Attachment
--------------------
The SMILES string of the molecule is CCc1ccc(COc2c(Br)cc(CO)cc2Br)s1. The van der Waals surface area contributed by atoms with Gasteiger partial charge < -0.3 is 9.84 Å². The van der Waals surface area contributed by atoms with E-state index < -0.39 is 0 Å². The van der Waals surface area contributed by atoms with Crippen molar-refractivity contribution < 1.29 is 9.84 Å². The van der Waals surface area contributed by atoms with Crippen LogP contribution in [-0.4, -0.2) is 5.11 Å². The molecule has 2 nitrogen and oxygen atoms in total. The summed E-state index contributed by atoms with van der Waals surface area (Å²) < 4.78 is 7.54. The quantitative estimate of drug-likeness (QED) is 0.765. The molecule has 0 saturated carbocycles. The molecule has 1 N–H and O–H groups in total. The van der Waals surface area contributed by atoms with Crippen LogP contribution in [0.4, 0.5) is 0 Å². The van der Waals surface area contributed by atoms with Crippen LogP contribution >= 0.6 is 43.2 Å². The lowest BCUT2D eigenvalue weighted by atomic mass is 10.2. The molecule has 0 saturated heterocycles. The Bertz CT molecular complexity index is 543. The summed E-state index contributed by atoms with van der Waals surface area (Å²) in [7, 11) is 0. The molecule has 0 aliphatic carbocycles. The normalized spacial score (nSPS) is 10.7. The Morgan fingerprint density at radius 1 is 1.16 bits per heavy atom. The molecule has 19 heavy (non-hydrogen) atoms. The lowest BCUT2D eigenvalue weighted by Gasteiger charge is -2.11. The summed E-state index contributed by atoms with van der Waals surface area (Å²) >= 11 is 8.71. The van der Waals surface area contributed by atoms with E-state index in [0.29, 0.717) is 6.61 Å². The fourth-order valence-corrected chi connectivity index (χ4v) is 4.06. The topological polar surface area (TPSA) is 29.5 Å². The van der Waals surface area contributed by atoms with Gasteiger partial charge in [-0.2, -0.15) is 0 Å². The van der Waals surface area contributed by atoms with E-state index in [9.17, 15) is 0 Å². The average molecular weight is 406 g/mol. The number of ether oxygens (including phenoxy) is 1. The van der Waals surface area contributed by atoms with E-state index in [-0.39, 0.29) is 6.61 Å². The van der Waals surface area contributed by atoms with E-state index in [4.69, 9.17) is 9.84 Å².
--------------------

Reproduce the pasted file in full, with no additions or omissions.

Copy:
The SMILES string of the molecule is CCc1ccc(COc2c(Br)cc(CO)cc2Br)s1. The van der Waals surface area contributed by atoms with Gasteiger partial charge < -0.3 is 9.84 Å². The van der Waals surface area contributed by atoms with E-state index < -0.39 is 0 Å². The van der Waals surface area contributed by atoms with Crippen molar-refractivity contribution < 1.29 is 9.84 Å². The van der Waals surface area contributed by atoms with Crippen LogP contribution in [-0.4, -0.2) is 5.11 Å². The molecule has 2 nitrogen and oxygen atoms in total. The summed E-state index contributed by atoms with van der Waals surface area (Å²) < 4.78 is 7.54. The quantitative estimate of drug-likeness (QED) is 0.765. The molecule has 0 saturated carbocycles. The molecule has 1 N–H and O–H groups in total. The van der Waals surface area contributed by atoms with Crippen LogP contribution in [0.4, 0.5) is 0 Å². The van der Waals surface area contributed by atoms with Crippen LogP contribution >= 0.6 is 43.2 Å². The lowest BCUT2D eigenvalue weighted by atomic mass is 10.2. The molecule has 0 saturated heterocycles. The Bertz CT molecular complexity index is 543. The summed E-state index contributed by atoms with van der Waals surface area (Å²) in [7, 11) is 0. The molecule has 0 aliphatic carbocycles. The normalized spacial score (nSPS) is 10.7. The Morgan fingerprint density at radius 1 is 1.16 bits per heavy atom. The molecule has 19 heavy (non-hydrogen) atoms. The lowest BCUT2D eigenvalue weighted by Gasteiger charge is -2.11. The summed E-state index contributed by atoms with van der Waals surface area (Å²) >= 11 is 8.71. The van der Waals surface area contributed by atoms with E-state index in [0.29, 0.717) is 6.61 Å². The fourth-order valence-corrected chi connectivity index (χ4v) is 4.06. The topological polar surface area (TPSA) is 29.5 Å². The van der Waals surface area contributed by atoms with Gasteiger partial charge in [-0.2, -0.15) is 0 Å². The van der Waals surface area contributed by atoms with E-state index in [9.17, 15) is 0 Å². The average molecular weight is 406 g/mol. The number of ether oxygens (including phenoxy) is 1. The van der Waals surface area contributed by atoms with E-state index in [-0.39, 0.29) is 6.61 Å². The van der Waals surface area contributed by atoms with E-state index in [4.69, 9.17) is 9.84 Å².